Romanian Road Rage

Romanians are rather infamous for their rage on the streets. When they do get into an accident, it’s not uncommon for them to get out of their cars and start duking it out, either verbally or physically. Perhaps this is because Bucharest is considered the fifth worst city in the world when it comes to traffic. Or perhaps it’s the other way around, the constant accidents and subsequent altercations contributing to the gridlock.

Riding the streets of Romania, it’s hard to imagine that the drivers there have had any lessons in driving. Everyone seems to have a free-for-all mentality, an “anything goes” in order to get to their destination. As our taxi driver demonstrated, if there is a car stopped in the road, Romanians will swerve around it rather than wait for it to start moving. Highways are far worse. I felt like I was on a movie set, with every car speeding in an attempt to overtake one another.

The conditions weren’t limited to Bucharest either. rides I had to Brasov and Cluj were just as hectic, and even the bus to Moldova had a disregard for other cars on the road. I honestly don’t know how I wasn’t involved in an accident myself, except that my drivers somehow had a skill in their madness.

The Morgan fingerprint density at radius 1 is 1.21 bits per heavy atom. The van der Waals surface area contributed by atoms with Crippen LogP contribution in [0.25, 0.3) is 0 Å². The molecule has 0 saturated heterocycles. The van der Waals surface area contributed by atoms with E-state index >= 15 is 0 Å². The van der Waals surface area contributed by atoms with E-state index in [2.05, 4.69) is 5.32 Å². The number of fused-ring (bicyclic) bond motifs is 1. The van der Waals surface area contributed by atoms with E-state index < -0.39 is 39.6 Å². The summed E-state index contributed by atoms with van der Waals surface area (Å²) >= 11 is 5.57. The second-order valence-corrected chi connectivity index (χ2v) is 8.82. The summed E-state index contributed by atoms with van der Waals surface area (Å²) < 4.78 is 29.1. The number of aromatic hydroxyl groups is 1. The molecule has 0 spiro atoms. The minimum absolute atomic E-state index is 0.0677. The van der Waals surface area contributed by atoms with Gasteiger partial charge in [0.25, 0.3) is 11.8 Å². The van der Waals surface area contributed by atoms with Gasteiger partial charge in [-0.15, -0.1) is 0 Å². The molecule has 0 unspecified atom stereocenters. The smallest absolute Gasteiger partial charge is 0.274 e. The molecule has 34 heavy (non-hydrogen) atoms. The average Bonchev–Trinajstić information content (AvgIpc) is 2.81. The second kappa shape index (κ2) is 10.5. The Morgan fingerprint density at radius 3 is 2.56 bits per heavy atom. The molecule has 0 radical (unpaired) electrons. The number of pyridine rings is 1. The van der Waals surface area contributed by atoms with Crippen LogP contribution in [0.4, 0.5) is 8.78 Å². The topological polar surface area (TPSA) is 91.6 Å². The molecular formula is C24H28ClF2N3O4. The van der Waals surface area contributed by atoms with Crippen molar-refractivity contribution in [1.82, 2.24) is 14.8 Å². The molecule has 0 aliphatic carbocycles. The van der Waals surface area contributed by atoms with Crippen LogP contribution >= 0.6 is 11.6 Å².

How to Improve the Streets of Romania

It’s interesting to consider how the streets of Romania could be improved. Having every offense fined by a police officer would obviously be the most logical. However, Romania has quite a reputation of being corrupt, and getting the policemen to correctly ticket the offenses could prove difficult. There’s also a question of whether the citizens themselves would pay the fines.

Having every citizen take a driving class would probably help a lot, but wouldn’t eradicate the problem entirely, as the basic nature of Romanians is still likely to come through. Don’t get me wrong, I have tons of Romanian friends. But Romanians in general have a bit of a rough side. This would also have to be addressed in conjunction with the training.

Thus, the simplest solution would seem to be designing the streets themselves to prevent accidents and bad driving. Installing speed bumps throughout the city, and poles between lanes to guide drivers to drive straight at a correct speed.

Obviously, Romania isn’t the only place this could be implemented. It’s only where it came to my attention the most recently. I remember my trip to Mexico City where I was astounded to find the roads devoid of street lines. Cars would drive pretty much anywhere they felt like, and sometimes even into oncoming traffic. Thailand is another challenge, although that might be an even tougher nut to crack.